It always surprises us when there is a disruption. The world changes when someone with a “just wild enough” concept implements it. And typically, this develops in response to an unmet demand in the market, the industry, or both.
Interestingly, a similar disruption—the 3D printing of circuit boards—seems to have reached the doorstep of the minimum automotive industry. And the timing couldn’t be better: it comes just as established automakers are having trouble bringing new, electric vehicles to market rapidly, while supply chain problems abound and some combination of inflation or recession hovers over us like a distant thunderstorm. And even while publications predicting the end of 3D printing undoubtedly sound like Chicken-Little cries by this point, this wacky enough technology disrupts traditional design and manufacturing with improvements to design, controls for suppliers, and speed to market.
Speed to Market
The appeal of 3D printing has always been the idea of “speed to market”: swiftly produce prototypes, ascertain client preferences using Lean User Experience or other similar approaches, and refine your product through iteration. However, historically, such agility was only accessible for off-vehicle technology, bracketry, or housings (e.g., servers running software). Circuit board replacement still took 8 to 10 weeks. Thus, the cliche “We’ll fix it in software” spread like wildfire: maintain the flawed design while improvising solutions using more malleable system components. Period.
The team can now test system lag and performance more quickly and iterate on the architecture thanks to 3D printing, which can produce a new circuit board in thirty (30) hours. Zivi Nedivi, President of Nano Dimension, an Additive Manufactured Electronics (AME) printing company, says that additive systems change the cost structure for full-scale production in addition to giving designers more freedom to experiment and repeat. This shortens the time it takes to design and develop high-performance electronic devices, or Hi-PEDs. AME can produce finished circuit boards in less than two days instead of the traditional two months, which helps to dramatically shorten the overall cycle time. These savings pile up to be very significant when innovation depends on multiple iterative cycles.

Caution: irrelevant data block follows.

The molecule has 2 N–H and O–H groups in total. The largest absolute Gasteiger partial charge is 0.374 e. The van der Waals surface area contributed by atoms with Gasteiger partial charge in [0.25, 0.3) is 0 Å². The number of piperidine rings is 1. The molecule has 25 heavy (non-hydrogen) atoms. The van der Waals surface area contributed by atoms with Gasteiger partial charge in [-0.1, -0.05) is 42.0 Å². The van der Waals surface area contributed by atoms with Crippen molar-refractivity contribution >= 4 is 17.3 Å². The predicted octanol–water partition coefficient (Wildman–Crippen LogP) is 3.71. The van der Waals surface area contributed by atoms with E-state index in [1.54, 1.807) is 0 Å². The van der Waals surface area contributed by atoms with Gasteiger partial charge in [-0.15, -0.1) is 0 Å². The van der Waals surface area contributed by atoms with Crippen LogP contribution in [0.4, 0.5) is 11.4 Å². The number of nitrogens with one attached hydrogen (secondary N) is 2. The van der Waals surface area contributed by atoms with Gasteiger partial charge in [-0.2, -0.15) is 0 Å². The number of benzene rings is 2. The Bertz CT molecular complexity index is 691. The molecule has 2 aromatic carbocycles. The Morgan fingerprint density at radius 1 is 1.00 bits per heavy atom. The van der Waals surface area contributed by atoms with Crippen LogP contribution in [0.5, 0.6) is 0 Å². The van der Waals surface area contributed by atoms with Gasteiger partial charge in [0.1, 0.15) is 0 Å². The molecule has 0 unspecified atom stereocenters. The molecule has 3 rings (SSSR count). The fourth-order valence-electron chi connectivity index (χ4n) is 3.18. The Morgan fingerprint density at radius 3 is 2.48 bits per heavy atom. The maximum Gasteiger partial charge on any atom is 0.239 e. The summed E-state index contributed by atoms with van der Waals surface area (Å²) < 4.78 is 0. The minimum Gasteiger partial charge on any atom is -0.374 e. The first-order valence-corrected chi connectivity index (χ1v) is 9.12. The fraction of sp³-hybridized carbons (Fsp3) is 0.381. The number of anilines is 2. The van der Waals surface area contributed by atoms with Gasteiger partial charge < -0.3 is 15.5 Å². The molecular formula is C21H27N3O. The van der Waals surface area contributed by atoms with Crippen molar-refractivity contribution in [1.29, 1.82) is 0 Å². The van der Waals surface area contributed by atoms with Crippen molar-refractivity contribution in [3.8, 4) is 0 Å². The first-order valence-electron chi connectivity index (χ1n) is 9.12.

Upgrades To Design
The packaging engineer is no longer limited to a flat, rectangular board that struggles to fit in specific locations (such as the A-pillar or steering column), and the structural engineer is no longer as concerned about vibrational and tensile forces that plagued conventional designs. This is perhaps the most fascinating aspect of this technology for the automotive industry. You desire a box. perhaps a honeycomb? or whatever form that the reinvented vehicle can take? All are welcomed, and the flexibility allows for special integrations, lighter designs, stronger constructions, and a variety of other value propositions. According to Nedivi, “AME-produced circuit boards can be modified to in a million shapes and sizes.” This is perfect for rapidly changing automotive designs, especially those with conformal features, such rounded edges.
The revised design’s focus on sustainability, the original customer requirement driving the change to electric vehicles, is another understated yet intriguing feature. Globally, consumers and governments are concerned about how the car industry may affect climate change and are clamoring for environmental concerns. Surprisingly, 3D printing the circuit boards aids in achieving this objective. Sustainability is a very regrettable and frequently overlooked negative aspect of traditional electronics manufacturing, according to Nedivi. “A lot of energy and chemicals are used. It’s important to keep in mind how the cars are built, particularly when it comes to the electronics, as the automotive industry works to promote sustainability through the vehicles themselves. Independent studies have demonstrated that AME is superior in terms of the chemicals and energy needed, as well as other other factors, such as water and waste.
Controls For Supplies
Readers shouldn’t be surprised to learn that the globe is arguably going through its worst supply chain crisis ever. Global Supply Chains in a Post-Pandemic World, an article by Willy Shih in the Harvard Business Review, states that “vulnerabilities in the production strategies and supply chains of firms pretty much everywhere were exposed by the supply shock that started in China in February [of 2020] and the demand shock that followed as the global economy shut down.” And as a result of all of this, manufacturers around the world will face growing political and competitive pressures to boost domestic output, expand employment at home, reduce or perhaps do away with their reliance on sources that are seen as dangerous, and reconsider their usage of reducing the amount of inventory retained in their global supply chains through lean manufacturing practices.” Wuhan’s manufacturing has stopped? Print a few pieces. Need for a special build for a low-runner in service print a few pieces. Do the shipping docks have a backup? Print a few pieces. There is an infinite amount of options for lowering these operational hazards.
This internal printing also aids in protecting intellectual property (IP). It doesn’t expose game-changing innovation to reveal to numerous suppliers the design of necessary bolts or bracketry, but software and electronics are now the actual differentiators and need further protection from exposure. IP control is a further significant benefit of AME, according to Nedivi. “To preserve control over cutting-edge designs, you can manufacture everything internally. A [maker] can freely innovate knowing that the concepts and intellectual property are tightly guarded.